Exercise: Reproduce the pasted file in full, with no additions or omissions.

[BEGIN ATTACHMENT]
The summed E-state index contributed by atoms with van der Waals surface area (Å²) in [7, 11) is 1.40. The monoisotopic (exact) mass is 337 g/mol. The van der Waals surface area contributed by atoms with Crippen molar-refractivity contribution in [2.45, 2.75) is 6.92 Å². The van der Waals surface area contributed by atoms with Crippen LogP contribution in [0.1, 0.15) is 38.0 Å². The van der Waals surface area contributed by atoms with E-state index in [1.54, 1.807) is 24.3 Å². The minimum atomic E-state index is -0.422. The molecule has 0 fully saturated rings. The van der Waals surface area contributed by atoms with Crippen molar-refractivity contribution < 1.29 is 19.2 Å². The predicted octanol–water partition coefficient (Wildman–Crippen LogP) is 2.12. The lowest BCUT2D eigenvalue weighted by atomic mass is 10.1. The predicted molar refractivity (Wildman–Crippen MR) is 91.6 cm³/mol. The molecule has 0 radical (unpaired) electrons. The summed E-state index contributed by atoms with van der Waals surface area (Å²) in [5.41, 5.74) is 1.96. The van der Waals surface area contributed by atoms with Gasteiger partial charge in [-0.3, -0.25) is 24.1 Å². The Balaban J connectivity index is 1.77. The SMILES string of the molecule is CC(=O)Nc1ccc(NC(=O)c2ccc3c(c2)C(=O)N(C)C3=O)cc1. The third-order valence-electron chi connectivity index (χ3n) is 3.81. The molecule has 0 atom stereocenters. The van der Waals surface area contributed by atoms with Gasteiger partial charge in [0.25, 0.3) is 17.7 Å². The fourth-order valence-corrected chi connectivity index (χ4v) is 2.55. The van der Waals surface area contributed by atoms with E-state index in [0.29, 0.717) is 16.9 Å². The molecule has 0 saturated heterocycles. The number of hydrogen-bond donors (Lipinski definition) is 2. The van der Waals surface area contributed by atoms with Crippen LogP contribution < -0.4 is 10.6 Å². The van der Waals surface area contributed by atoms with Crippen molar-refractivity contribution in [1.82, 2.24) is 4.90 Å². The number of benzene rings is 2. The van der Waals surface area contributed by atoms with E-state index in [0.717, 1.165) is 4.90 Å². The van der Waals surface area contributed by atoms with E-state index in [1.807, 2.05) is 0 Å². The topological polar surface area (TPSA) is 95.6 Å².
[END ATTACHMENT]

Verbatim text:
The summed E-state index contributed by atoms with van der Waals surface area (Å²) in [7, 11) is 1.40. The monoisotopic (exact) mass is 337 g/mol. The van der Waals surface area contributed by atoms with Crippen molar-refractivity contribution in [2.45, 2.75) is 6.92 Å². The van der Waals surface area contributed by atoms with Crippen LogP contribution in [0.1, 0.15) is 38.0 Å². The van der Waals surface area contributed by atoms with E-state index in [1.54, 1.807) is 24.3 Å². The minimum atomic E-state index is -0.422. The molecule has 0 fully saturated rings. The van der Waals surface area contributed by atoms with Crippen molar-refractivity contribution < 1.29 is 19.2 Å². The predicted octanol–water partition coefficient (Wildman–Crippen LogP) is 2.12. The lowest BCUT2D eigenvalue weighted by atomic mass is 10.1. The predicted molar refractivity (Wildman–Crippen MR) is 91.6 cm³/mol. The molecule has 0 radical (unpaired) electrons. The summed E-state index contributed by atoms with van der Waals surface area (Å²) in [5.41, 5.74) is 1.96. The van der Waals surface area contributed by atoms with Gasteiger partial charge in [-0.3, -0.25) is 24.1 Å². The Balaban J connectivity index is 1.77. The SMILES string of the molecule is CC(=O)Nc1ccc(NC(=O)c2ccc3c(c2)C(=O)N(C)C3=O)cc1. The third-order valence-electron chi connectivity index (χ3n) is 3.81. The molecule has 0 atom stereocenters. The van der Waals surface area contributed by atoms with Gasteiger partial charge in [0.25, 0.3) is 17.7 Å². The fourth-order valence-corrected chi connectivity index (χ4v) is 2.55. The van der Waals surface area contributed by atoms with E-state index in [0.29, 0.717) is 16.9 Å². The molecule has 0 saturated heterocycles. The number of hydrogen-bond donors (Lipinski definition) is 2. The van der Waals surface area contributed by atoms with Crippen LogP contribution < -0.4 is 10.6 Å². The van der Waals surface area contributed by atoms with Crippen molar-refractivity contribution in [1.82, 2.24) is 4.90 Å². The number of benzene rings is 2. The van der Waals surface area contributed by atoms with E-state index in [0.717, 1.165) is 4.90 Å². The van der Waals surface area contributed by atoms with E-state index in [1.807, 2.05) is 0 Å². The topological polar surface area (TPSA) is 95.6 Å².